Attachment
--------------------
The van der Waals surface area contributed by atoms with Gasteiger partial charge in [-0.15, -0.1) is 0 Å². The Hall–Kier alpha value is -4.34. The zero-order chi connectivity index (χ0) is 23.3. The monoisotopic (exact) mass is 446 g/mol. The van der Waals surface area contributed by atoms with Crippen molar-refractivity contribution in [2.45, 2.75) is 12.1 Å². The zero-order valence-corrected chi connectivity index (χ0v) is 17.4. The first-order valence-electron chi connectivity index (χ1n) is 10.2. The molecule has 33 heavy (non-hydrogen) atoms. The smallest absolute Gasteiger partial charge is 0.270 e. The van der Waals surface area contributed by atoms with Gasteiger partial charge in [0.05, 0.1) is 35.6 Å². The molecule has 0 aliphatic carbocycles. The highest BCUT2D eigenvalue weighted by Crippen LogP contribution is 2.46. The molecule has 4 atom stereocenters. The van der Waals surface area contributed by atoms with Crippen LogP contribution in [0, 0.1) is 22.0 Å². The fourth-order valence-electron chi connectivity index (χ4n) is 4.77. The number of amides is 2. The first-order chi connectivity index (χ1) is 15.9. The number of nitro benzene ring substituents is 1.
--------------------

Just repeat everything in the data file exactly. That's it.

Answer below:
The van der Waals surface area contributed by atoms with Gasteiger partial charge in [-0.15, -0.1) is 0 Å². The Hall–Kier alpha value is -4.34. The zero-order chi connectivity index (χ0) is 23.3. The monoisotopic (exact) mass is 446 g/mol. The van der Waals surface area contributed by atoms with Crippen molar-refractivity contribution in [2.45, 2.75) is 12.1 Å². The zero-order valence-corrected chi connectivity index (χ0v) is 17.4. The first-order valence-electron chi connectivity index (χ1n) is 10.2. The molecule has 33 heavy (non-hydrogen) atoms. The smallest absolute Gasteiger partial charge is 0.270 e. The van der Waals surface area contributed by atoms with Gasteiger partial charge in [0.05, 0.1) is 35.6 Å². The molecule has 0 aliphatic carbocycles. The highest BCUT2D eigenvalue weighted by Crippen LogP contribution is 2.46. The molecule has 4 atom stereocenters. The van der Waals surface area contributed by atoms with Crippen LogP contribution in [0, 0.1) is 22.0 Å². The fourth-order valence-electron chi connectivity index (χ4n) is 4.77. The number of amides is 2. The first-order chi connectivity index (χ1) is 15.9. The number of nitro benzene ring substituents is 1.